A Gruffalo, a princess, a troll and a rat are proving to be extremely popular for the National Centre for Children’s Books.
A Squash and a Squeeze: Sharing Stories with Julia Donaldson, who is author of The Gruffalo, is Seven Stories’ most successful exhibition.
The display has been going since March and there have been 47,577 visitors.
More than 450,000 people have walked through Seven Stories’ doors since opening seven years ago and they have had 20 major exhibits.
Lauren Regan of Seven Stories believes that the success of A Squash and a Squeeze has to do with The Gruffalo.
“Our offices are above and we can hear kids screaming with delight,” Regan said of the huge Gruffalo that is on display below her office.
The Gruffalo was the UK’s best-selling picture book in 2000 and was adapted into a film in 2009.
The exhibition is named after Donaldson’s first book, A Squash and a Squeeze, which originally came from a song. She started out writing songs for children’s television programmes.
The exhibition shows her journey from songwriter to books and shows how her books inspire children through story, rhyme and rhythm.
Visitors can sing along to Donaldson’s songs on the jukebox, dress up and act out the books on Seven Stories’ stage, follow Toddle Waddle’s footsteps, climb into the cave with the Cave Baby and meet the Gruffalo, characters of Donaldson’s books.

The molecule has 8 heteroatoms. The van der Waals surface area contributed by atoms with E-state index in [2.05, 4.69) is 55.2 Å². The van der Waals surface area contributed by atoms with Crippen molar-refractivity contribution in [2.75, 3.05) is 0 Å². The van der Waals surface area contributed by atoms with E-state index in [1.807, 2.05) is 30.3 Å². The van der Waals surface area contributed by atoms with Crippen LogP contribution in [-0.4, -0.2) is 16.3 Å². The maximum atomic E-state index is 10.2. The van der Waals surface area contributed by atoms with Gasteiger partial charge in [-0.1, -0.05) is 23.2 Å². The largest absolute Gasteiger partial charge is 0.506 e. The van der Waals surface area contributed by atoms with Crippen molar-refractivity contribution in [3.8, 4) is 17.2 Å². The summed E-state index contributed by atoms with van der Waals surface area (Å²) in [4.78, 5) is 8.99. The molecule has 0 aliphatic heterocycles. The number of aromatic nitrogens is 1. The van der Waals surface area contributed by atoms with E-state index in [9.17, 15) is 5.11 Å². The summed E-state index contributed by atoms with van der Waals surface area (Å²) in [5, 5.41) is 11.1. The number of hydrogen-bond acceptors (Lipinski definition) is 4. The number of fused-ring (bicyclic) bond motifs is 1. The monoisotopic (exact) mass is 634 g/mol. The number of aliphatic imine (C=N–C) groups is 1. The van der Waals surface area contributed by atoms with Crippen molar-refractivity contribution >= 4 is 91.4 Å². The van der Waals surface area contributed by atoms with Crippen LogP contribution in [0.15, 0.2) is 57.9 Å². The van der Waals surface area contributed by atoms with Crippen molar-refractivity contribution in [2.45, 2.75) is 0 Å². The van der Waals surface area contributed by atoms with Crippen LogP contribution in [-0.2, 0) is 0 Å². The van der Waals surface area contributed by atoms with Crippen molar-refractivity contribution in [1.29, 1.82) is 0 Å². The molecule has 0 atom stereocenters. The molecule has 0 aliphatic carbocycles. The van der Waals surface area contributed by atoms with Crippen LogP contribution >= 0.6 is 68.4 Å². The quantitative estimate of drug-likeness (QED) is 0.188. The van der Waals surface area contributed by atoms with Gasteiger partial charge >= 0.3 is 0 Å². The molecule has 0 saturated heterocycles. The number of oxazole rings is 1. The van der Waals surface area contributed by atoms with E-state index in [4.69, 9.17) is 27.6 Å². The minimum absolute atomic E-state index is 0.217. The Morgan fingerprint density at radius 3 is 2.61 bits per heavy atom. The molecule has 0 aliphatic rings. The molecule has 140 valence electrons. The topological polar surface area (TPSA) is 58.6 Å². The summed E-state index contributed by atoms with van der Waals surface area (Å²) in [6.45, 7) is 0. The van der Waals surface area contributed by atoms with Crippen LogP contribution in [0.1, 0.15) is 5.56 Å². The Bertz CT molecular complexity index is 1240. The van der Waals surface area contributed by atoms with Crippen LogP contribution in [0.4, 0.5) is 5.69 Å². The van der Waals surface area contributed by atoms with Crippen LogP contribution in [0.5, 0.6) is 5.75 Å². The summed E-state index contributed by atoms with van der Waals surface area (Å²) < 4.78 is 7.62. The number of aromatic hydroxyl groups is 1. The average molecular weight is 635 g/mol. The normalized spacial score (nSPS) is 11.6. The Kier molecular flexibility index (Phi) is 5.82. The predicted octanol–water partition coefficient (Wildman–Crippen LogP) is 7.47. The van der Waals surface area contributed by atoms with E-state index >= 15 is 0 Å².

The exhibition shows children how she wrote some of her books including The Gruffalo, Princess Mirror-Belle, The Troll and The Highway Rat. There is also original artwork from artists featured in Donaldson’s books, including Axel Scheffler, who created the illustrations for The Gruffalo and A Squash and a Squeeze, as well as Lydia Monks, David Roberts, Nick Sharratt, Karen George and Emily Gravett.
Mum of two Karen Ashtiani, 32, of Newcastle upon Tyne said: “There’s a lot to fuel imagination. You don’t have to know the stories. It makes you want to read the ones you haven’t and reread the ones you have.”
Her three-year-old and eight-year-old children loved dressing up as the characters from the stories, she said.
“The exhibit held their attention more than the Viking exhibit,” she added.
The exhibition, A Viking’s Guide to Deadly Dragons, is based on Cressida Cowell’s How to Train your Dragon book series, opened on October 27. This runs along side A Squash and a Squeeze.
Helen Dalby, 33, from Newcastle upon Tyne, believes that A Squash and a Squeeze is Seven Stories’ best exhibition and visited with her son Steven, 7.
“It must be good for him to watch the stories come to life. He loves The Gruffalo and Cave Baby,” she said.
Anna Marie O’Brian, 37, from Cramlington said that her daughter Eve has been asking to come back to Seven Stories since her third birthday, which was a few years ago.
She said that Eve loved A Squash and a Squeeze and her other daughter Ella loved dressing up as the mouse from The Gruffalo.
The exhibition will be on display until April 2013.
Assignment for master’s program in Portfolio I.